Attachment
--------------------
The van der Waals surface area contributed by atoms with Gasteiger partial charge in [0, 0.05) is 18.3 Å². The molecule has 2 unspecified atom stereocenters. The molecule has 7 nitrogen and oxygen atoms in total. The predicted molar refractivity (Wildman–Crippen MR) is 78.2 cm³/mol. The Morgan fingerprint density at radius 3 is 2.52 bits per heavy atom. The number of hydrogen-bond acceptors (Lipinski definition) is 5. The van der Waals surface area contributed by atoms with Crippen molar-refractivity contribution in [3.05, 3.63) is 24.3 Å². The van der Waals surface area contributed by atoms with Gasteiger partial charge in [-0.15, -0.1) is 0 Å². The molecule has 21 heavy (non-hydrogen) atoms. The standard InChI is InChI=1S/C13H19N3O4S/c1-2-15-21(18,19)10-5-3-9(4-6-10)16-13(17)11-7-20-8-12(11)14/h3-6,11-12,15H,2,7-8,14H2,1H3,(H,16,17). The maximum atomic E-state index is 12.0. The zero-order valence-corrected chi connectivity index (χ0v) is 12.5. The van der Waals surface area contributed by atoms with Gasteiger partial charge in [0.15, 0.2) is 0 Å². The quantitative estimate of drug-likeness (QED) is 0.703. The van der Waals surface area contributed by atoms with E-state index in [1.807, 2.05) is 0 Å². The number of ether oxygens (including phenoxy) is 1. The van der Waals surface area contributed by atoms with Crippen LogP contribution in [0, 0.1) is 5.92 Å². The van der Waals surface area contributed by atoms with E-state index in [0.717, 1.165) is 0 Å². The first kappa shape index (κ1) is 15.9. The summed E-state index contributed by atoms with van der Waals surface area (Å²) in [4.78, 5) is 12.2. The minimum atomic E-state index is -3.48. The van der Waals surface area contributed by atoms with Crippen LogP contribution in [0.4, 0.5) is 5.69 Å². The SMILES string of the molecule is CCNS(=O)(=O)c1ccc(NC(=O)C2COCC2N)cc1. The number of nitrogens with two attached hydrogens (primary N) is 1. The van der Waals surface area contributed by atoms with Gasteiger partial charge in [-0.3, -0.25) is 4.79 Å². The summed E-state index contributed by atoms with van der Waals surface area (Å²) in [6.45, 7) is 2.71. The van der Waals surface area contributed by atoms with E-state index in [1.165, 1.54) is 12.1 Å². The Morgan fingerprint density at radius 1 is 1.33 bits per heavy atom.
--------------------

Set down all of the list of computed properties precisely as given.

The van der Waals surface area contributed by atoms with Gasteiger partial charge in [0, 0.05) is 18.3 Å². The molecule has 2 unspecified atom stereocenters. The molecule has 7 nitrogen and oxygen atoms in total. The predicted molar refractivity (Wildman–Crippen MR) is 78.2 cm³/mol. The Morgan fingerprint density at radius 3 is 2.52 bits per heavy atom. The number of hydrogen-bond acceptors (Lipinski definition) is 5. The van der Waals surface area contributed by atoms with Crippen molar-refractivity contribution in [3.05, 3.63) is 24.3 Å². The van der Waals surface area contributed by atoms with Gasteiger partial charge in [-0.15, -0.1) is 0 Å². The molecule has 21 heavy (non-hydrogen) atoms. The standard InChI is InChI=1S/C13H19N3O4S/c1-2-15-21(18,19)10-5-3-9(4-6-10)16-13(17)11-7-20-8-12(11)14/h3-6,11-12,15H,2,7-8,14H2,1H3,(H,16,17). The maximum atomic E-state index is 12.0. The zero-order valence-corrected chi connectivity index (χ0v) is 12.5. The van der Waals surface area contributed by atoms with Gasteiger partial charge in [0.15, 0.2) is 0 Å². The quantitative estimate of drug-likeness (QED) is 0.703. The van der Waals surface area contributed by atoms with E-state index in [1.807, 2.05) is 0 Å². The number of ether oxygens (including phenoxy) is 1. The van der Waals surface area contributed by atoms with Crippen LogP contribution in [0, 0.1) is 5.92 Å². The van der Waals surface area contributed by atoms with E-state index in [0.717, 1.165) is 0 Å². The first kappa shape index (κ1) is 15.9. The summed E-state index contributed by atoms with van der Waals surface area (Å²) in [4.78, 5) is 12.2. The minimum atomic E-state index is -3.48. The van der Waals surface area contributed by atoms with Crippen LogP contribution in [0.4, 0.5) is 5.69 Å². The SMILES string of the molecule is CCNS(=O)(=O)c1ccc(NC(=O)C2COCC2N)cc1. The number of nitrogens with two attached hydrogens (primary N) is 1. The van der Waals surface area contributed by atoms with Gasteiger partial charge in [-0.3, -0.25) is 4.79 Å². The summed E-state index contributed by atoms with van der Waals surface area (Å²) in [6.45, 7) is 2.71. The van der Waals surface area contributed by atoms with E-state index in [1.165, 1.54) is 12.1 Å². The Morgan fingerprint density at radius 1 is 1.33 bits per heavy atom.